Making Equipment Smarter, Not Tougher
For as long as most of us can remember, foodservice equipment has been designed and manufactured to be all but bullet-proof. Heavy-gauge steel, aeronautic-grade ceramics, tempered glass and unbreakable hinges have consistently been incorporated into equipment ranging from ovens and grills to refrigerators and blast-chillers. Durability and reliability have been the watchwords equipment manufacturers have lived by, and with good reason. Kitchen equipment takes a pounding day in and out in every sort of operation and the expectation of end-users has always been that their appliances’ toughness was the pay-off for hefty purchase prices. The question is, does it have to be this way?
Back when equipment manufacturing was young, building them rugged was the only alternative. There were few composite metals, metal-bending was done by crude machines and with hand-held tools, and controls had to bear the strain of manual applications. Now, however, with modern materials, computer-controlled fabrication machinery and touch screens, the manufacturing options for foodservice equipment makers are significantly wider. Yet, the old-school approach of “building them to last” is still the universal norm. We all respect craftsmanship, yes, kitchen staff continue to abuse equipment as a matter of course and no one wants be responsible for units that break down just when they are needed most. But, given the alternatives available today, is it still necessary to manufacture foodservice equipment to provide a use-life of a decade or more?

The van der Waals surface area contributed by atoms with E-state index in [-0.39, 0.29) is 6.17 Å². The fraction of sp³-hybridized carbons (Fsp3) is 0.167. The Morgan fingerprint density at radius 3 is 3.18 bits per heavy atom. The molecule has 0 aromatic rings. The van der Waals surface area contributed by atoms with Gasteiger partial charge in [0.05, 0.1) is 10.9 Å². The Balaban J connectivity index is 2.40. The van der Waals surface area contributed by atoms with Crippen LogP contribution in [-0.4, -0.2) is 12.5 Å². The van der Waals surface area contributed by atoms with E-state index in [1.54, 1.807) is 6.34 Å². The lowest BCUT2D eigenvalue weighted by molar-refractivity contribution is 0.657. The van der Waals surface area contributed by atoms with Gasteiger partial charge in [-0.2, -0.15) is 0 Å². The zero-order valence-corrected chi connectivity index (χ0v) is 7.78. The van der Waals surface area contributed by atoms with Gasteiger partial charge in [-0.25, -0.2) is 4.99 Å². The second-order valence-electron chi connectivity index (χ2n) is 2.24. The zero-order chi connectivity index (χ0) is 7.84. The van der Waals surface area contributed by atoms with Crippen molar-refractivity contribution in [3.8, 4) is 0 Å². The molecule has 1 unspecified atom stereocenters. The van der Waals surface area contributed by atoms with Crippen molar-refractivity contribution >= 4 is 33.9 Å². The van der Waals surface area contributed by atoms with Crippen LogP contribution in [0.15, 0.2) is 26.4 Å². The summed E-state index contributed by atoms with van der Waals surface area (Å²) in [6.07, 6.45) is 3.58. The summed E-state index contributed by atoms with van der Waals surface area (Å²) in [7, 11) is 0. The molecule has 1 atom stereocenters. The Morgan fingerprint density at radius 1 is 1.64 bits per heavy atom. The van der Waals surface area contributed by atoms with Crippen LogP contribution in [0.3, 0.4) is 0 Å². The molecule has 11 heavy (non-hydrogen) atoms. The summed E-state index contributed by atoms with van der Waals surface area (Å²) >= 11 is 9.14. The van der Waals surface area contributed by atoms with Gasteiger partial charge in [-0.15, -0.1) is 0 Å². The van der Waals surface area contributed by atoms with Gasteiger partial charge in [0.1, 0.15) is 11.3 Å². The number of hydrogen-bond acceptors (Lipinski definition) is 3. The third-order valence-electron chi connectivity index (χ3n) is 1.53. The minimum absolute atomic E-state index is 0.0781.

Car makers, for instance, have learned to make their products smaller, lighter and smarter than past generations’ models, as carbon fiber, aluminum and computer chips have replaced steel, gear-sets and I-beams. Given the accelerated pace of change in foodservice and restaurateuring, with operations re-inventing themselves and redeveloping menus nearly seasonally, shouldn’t the makers of kitchen appliances look to follow suit? What if operators could buy foodservice equipment that while guaranteed to perform only as long as the warranty would cost half or less than existing models? If equipment was cheaper to manufacture and less expensive to purchase, would suppliers’ margins and sales volumes be better or worse?
It may be heresy to suggest that factories start producing “throw away” ovens and the like. But with the technology in hand to manufacture smarter and build smarter products who’s to say that isn’t the next universal business model?